This trend is about obtaining a better understanding of industrial operations. With more robots on a factory floor connected by sensors, there is a perfect layout as a result of their data being analysed.
Even though manufacturing is significantly behind industries like healthcare, financial and retail, they are starting to adapt to Industry 4.0, since it represents significant increases in productivity combined with as much as a 30% decrease in maintenance costs. The knowledge robots can provide of the value chain helps maintain a competitive edge in a global market through the power of lean initiatives, downtime reduction, and an investment in equipment efficiency.
Decrease in robot prices
It is evident that with a rising trend in industrial robotics, the demand is growing as well. Smaller, lower-cost robot applications are in high demand. Finally, lower cost of producing robots (e.g., through increasing production in lower-cost regions) leads to decreasing prices (a more than 50% drop in average robotics costs since 1990).
Also, while labour costs are rising in every country, the return on investment for robots is much greater, thus making them even more attractive.
Developing standards for uniform operability
Many companies have complained that robots mostly lack a homogeneous programming or interface, it is difficult to program and teach robots new tasks. Basically, each robotic developer has its own standard, also complicating the replacement of parts.
Higher standardization would facilitate the use of robots from different manufacturers for end users. However, efforts to create a common platform for programming have been limited, even though it is a common restriction for manufacturers to acquire robotic technology.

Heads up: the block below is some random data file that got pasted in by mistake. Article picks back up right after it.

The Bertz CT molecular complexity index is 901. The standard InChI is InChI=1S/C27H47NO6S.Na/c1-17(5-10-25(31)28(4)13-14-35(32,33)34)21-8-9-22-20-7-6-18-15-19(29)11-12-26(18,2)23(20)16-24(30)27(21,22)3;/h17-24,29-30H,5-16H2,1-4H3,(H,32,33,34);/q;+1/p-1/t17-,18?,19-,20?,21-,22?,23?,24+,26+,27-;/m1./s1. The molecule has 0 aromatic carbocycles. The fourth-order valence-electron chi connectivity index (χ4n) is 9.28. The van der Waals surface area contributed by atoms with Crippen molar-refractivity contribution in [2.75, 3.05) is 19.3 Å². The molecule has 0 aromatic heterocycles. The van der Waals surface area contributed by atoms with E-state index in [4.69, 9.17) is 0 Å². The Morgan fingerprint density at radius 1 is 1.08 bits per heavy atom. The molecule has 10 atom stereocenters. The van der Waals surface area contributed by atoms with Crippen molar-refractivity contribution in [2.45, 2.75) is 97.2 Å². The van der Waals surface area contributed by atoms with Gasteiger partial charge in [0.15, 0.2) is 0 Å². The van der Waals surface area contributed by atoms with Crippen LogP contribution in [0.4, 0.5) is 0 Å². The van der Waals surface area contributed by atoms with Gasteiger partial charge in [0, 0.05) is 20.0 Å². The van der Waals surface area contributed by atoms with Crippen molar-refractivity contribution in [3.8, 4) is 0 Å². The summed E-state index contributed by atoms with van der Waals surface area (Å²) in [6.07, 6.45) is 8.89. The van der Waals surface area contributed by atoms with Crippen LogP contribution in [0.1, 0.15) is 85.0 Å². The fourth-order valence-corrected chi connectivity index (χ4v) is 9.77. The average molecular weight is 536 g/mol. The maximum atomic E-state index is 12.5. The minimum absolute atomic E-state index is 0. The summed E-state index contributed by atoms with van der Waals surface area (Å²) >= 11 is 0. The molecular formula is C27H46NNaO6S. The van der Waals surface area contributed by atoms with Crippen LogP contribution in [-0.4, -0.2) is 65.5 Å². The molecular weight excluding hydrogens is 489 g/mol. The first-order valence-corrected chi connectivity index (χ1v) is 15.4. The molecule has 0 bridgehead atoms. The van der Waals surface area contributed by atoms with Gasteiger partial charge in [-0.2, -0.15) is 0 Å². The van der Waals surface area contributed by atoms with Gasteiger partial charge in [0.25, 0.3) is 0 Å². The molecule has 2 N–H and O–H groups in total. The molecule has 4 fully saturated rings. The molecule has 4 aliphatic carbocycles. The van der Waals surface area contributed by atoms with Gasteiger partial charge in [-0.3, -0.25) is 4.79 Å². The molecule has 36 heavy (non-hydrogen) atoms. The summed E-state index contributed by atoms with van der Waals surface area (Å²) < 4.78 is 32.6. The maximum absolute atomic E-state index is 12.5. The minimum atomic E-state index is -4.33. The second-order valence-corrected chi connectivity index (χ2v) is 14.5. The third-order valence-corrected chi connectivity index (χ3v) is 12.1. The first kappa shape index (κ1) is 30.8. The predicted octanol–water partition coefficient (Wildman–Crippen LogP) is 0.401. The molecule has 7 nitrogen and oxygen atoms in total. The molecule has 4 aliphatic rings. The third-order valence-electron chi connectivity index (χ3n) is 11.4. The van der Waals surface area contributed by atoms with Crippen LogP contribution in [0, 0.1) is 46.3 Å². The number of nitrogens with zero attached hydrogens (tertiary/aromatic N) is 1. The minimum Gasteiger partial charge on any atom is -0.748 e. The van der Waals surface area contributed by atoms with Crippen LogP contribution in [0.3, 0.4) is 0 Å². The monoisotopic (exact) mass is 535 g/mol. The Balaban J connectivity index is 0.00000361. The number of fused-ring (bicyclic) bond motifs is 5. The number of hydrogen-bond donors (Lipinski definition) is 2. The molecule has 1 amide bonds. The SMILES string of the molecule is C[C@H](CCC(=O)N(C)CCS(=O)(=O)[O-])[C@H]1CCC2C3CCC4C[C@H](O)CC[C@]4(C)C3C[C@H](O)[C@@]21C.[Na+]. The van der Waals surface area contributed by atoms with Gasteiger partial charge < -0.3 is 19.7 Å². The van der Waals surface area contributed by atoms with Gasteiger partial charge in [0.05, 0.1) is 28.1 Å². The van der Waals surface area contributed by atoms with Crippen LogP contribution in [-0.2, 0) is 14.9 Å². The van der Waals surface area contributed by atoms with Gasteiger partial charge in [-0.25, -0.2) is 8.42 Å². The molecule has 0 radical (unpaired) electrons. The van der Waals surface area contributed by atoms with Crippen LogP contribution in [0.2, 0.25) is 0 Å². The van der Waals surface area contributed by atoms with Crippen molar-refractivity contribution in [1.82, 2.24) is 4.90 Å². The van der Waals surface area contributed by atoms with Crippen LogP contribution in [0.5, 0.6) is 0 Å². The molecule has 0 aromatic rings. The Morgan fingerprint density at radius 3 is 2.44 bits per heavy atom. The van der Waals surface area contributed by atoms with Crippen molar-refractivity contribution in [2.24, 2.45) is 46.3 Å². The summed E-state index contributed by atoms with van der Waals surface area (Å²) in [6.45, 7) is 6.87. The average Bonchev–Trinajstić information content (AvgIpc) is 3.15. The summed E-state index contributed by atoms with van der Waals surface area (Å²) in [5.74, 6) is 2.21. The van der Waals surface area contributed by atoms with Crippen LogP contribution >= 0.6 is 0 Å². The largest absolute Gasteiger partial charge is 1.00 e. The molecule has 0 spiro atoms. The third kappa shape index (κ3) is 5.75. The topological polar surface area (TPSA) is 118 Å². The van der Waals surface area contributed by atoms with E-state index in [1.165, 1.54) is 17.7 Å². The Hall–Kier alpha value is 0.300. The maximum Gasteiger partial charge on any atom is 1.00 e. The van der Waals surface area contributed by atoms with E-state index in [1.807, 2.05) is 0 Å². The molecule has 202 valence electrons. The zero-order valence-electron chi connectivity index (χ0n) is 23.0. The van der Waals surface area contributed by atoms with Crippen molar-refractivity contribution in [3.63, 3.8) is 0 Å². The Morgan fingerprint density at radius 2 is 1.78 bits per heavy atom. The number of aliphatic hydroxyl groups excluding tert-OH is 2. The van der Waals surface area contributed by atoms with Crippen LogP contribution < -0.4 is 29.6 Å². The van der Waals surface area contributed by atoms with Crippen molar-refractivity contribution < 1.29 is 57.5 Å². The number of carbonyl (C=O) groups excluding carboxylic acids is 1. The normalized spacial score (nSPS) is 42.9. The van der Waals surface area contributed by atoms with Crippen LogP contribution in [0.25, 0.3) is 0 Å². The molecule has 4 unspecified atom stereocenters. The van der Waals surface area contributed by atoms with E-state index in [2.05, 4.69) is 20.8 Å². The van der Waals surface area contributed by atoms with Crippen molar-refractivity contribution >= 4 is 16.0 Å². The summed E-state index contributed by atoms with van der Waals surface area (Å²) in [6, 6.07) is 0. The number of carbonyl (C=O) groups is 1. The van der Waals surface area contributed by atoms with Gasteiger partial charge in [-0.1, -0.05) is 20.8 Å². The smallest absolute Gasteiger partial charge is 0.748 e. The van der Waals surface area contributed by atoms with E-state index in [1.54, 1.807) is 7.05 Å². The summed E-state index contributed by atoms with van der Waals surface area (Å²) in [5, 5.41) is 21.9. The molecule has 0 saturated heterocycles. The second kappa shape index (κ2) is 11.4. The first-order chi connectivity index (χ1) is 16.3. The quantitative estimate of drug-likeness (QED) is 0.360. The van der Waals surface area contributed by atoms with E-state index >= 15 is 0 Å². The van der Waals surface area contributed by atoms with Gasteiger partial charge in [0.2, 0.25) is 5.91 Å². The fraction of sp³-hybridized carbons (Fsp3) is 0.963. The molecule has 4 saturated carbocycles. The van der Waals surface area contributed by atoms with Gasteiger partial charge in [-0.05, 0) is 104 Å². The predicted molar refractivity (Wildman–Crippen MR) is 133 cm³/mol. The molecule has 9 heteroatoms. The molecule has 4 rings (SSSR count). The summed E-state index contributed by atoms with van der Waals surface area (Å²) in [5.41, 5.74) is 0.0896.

Robotics related upskilling and training
People often wonder about the position for human jobs when robots take over many tasks previously handled by people. It is a worrying trend but there is no stopping it.
The solution for companies that need to reorganise their corporate organigrams, and for people scared of losing their job, is to invest in training talent with robotics-related capabilities. A recent MGI study, for example, assumes that the total number of jobs related to developing and deploying new technologies, i.e., automation-, IT, AI, and robotics-related applications, may grow to 20 to 50 million globally by 2030 – and that as many as 375 million workers globally will have to master fresh skills as their current jobs evolve alongside the rise of automation, robotics, AI, and the capable machines thereby enabled.
Advances in computing power, software development techniques, and networking technologies have made assembling, installing, and maintaining robots faster and less costly than before. These trends, as well as their impact on the growth of the robotics sector, are expected to continue.
Our main source is the McKinsey & Company study, “Industrial robotics: insights into the sector’s future growth dynamics”, published on July 2019, available here.